New data analysis examines mortgage repayments by borrowers in long term mortgage arrears

10 November 2022 Press Release

Central Bank of Ireland

  • Data shows a continuing reduction in long-term arrears across all repayment categories.

  • It indicates that borrowers can exit long-term arrears where there is cooperation between a borrower and a lender.

  • Over half of all those in long-term arrears made no repayment towards their mortgage in 2020 and 2021. 

The data shows that: 

  • Over half of accounts in long-term mortgage arrears made no repayment towards their mortgage in 2020 and 2021. The average outstanding balance of accounts making no repayment in 2021 was €240,410 and the majority of these accounts were more than 5 years in arrears.
  • In 2021, just over 22 per cent of accounts paid some but less than 50 per cent of the contracted amount. The remainder were paying more than 50 per cent towards their mortgage in both years. 
  • The overall reduction in LTMA accounts between 2020 and 2021 was mostly driven by accounts held by RCF and CSFs. When the impact of loan sales by retail banks is controlled for, banks and RCF and CSFs recorded a reduction in long term mortgage arrears of around 3 and 14 per cent in 2021 respectively. The level of LTMA borrowers classified as ‘not co-operating’ has fallen. At end-2021, lenders had classified 15,000 (or 55 per cent) of all accounts in long-term arrears as not co-operating, down from just under 16,000 accounts at end-2020.
  • The data indicates that solutions can be found, even in cases where historic repayment is low. Supervisory analysis indicates that meaningful engagement between borrowers and lenders to enable assessment of individual circumstances to agree a solution was a key driver in reducing long-term mortgage arrears in RCFs and CSFs.  

Speaking at the Compliance Institute Annual Conference today, Director of Consumer Protection, Colm Kincaid said, “Our data shows that the number of accounts in long term mortgage arrears (LTMA) continues to decline. In the twelve months to June 2022 we saw a further decrease of 12 per cent. For the first time since the Central Bank started its data collection on mortgage arrears, long term mortgage arrears have fallen below 25,000 accounts. This is the result of hard work by borrowers and firms to reduce this number, particularly over the last twelve months. It shows that by working together within a defined regulatory framework there can be solutions that work for both borrowers and firms, even in cases of borrowers with low affordability and arrears that have lasted for a number of years.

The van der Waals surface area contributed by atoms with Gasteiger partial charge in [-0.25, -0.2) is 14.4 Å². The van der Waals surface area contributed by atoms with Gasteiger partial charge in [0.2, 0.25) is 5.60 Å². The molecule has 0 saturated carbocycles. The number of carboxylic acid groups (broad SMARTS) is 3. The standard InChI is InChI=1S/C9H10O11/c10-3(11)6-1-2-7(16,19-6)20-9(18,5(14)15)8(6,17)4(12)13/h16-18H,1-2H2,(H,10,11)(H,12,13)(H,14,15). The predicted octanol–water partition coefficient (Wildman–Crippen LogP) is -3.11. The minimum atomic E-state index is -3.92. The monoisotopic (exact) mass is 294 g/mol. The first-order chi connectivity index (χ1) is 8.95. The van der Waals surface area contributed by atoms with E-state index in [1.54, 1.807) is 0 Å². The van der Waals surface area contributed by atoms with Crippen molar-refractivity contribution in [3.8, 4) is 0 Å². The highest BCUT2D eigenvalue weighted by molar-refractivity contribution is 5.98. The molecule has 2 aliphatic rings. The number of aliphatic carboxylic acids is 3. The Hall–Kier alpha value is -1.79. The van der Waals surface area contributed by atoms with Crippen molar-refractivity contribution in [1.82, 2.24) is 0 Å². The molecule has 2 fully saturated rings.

“This past decade or more, we have learned a lot about the impact arrears can have on borrowers and our society. This has included lessons about the importance of lenders having both responsible lending practices and effective arrangements in place to anticipate arrears cases and support borrowers seeking to resolve their arrears. We have also learned about the role of regulation and the importance of having the right framework of rules in place to ensure the right outcomes. Properly learned, these lessons should stand us in good stead as we now head into a more challenging economic environment. It would be foolhardy to think that mortgage arrears is simply an issue from the crisis of the past and fail to anticipate that we will need these frameworks in place also for the challenges of the future.

“And there is still more that firms themselves can do to continue to enhance how they engage with borrowers and to go deeper into the suite of options available to reach an agreed resolution with a borrower. We will continue to scrutinise lenders’ progress against their plans and targets in the months and years to come. 

“For borrowers in or facing arrears the message remains to engage with your lender even if you are in deep arrears or have been in arrears for a prolonged period. You can also seek out the support and advice of organisations such as MABS where you want help or independent advice to support you.  A lender’s regulatory obligation to engage constructively with you are not subject to any time constraints and we have seen firms adapt their processes and approaches to seek to encourage borrower engagement.”

Notes to Editor

The Central Bank has published information for consumers in or facing financial difficulty.